|From Dragon Fruit/Pitaya Project|
Pitaya (Hylocereus undatus), or strawberry pear, is a crop that is gaining importance in south Florida. It is commonly grown as a backyard ornamental for its fleshy, sweet fruit, and is also grown commercially on an increasing amount of acreage. Recently, rotten pitaya fruit from several commercial growers and back yard plantings have been submitted to the diagnostic clinic. This rot begins as small tan, circular lesions on the fruit surface and as the diseases progresses the lesions enlarge and turn black. Usually a black felt-like growth of the fungus can be observed on the lesions. Under ideal conditions (warm and humid), the fruit develop large areas of soft rot.
The lesions are caused by a fungus, Bipolaris cactivora. This species causes stem rot of cacti in California, Florida, and Europe, and causes a fruit rot on pitahaya in Japan. The fungus is easy to culture and produces black, felted colonies on PDA. Conidia are pale to medium golden brown and curved to straight, with 2-3 pseudosepta (the septations do not extend the entire width of the spores). Bipolaris is among several genera that were formally classified as Helminthosporium, a group of pathogens that cause a variety of leaf spots on ornamental plants, especially on grasses.
|From Cordyline Project|
Disease Cycle and Epidemiology.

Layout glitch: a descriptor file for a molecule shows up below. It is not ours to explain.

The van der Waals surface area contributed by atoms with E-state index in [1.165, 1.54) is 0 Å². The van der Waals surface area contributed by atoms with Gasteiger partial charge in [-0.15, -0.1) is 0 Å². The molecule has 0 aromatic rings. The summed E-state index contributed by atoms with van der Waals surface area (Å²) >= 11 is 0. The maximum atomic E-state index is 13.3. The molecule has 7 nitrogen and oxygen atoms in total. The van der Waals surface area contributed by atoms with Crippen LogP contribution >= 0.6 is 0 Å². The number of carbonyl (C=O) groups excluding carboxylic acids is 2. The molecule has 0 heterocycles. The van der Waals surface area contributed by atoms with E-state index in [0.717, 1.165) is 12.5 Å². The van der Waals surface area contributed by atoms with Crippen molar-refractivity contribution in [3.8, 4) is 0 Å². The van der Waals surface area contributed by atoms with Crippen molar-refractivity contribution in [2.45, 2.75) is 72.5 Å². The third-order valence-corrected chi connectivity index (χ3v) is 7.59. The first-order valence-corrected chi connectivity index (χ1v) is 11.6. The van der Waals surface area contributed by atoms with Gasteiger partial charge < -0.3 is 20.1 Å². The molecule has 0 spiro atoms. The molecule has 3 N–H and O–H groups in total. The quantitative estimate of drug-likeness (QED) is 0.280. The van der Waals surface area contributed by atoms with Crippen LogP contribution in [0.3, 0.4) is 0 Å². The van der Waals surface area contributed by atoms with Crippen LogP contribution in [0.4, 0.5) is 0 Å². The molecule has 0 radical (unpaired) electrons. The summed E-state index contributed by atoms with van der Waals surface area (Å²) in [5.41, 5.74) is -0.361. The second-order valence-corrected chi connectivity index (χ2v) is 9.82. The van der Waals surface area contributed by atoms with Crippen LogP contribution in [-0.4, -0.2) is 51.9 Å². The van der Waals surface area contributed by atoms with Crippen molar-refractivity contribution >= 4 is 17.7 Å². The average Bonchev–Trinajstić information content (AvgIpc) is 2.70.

The disease is most severe on mature and ripe fruit. While young stems are susceptible to B. cactivora, mature stems are relatively resistant to infection. Small tan lesions were produced by inoculating mature, wounded stems, but the lesions did not grow larger than 5mm. In the field, flowers also exhibit lesions with dark sporulation, and may serve as an inoculum source for developing fruits. While smaller lesions are seen on green fruit, rapid lesion growth and disease development occurs on ripe fruit after harvest.
Although the epidemiology of the disease on pitaya fruit has not been studied, Bipolaris rot on ornamental cactus is most severe between 75-91 F. In general, diseases caused by Bipolaris are favored by humid conditions. Inoculum sources include diseased plants in the field and crop residue. Conidia are most often spread by wind, irrigation and rain.
Currently there are no fungicide labeled for use on pitaya in Florida. Cultural management includes limiting canopy wetness by irrigating in the morning so plant surfaces can dry quickly throughout the day. Maintain a weed free planting and remove and discard of diseased plants (i.e. stems, fruits, and flowers) promptly when symptoms occur.
Bipolaris leaf spot of cordyline
Cordyline is a popular ornamental plant in South Florida landscapes. Last summer several cordyline samples were submitted to the clinic with elongated tan lesions with a red margin. Black sporulation was visible in the center of the lesions using a dissecting microscope.
|From Cordyline Project|
The Bipolaris sp. causing this new leaf spot produces dark brown, felted colonies on PDA. Like B. cactivora, conidia are pale to medium golden brown, and are curved with 3-8 pseudosepta. We are currently working to identify the species name of this pathogen.
We are just beginning to investigate the epidemiology of this disease. Currently we are characterizing tolerance/resistance to Bipolaris leaf spot in different cordyline varieties, as well as the effect of temperature on disease development.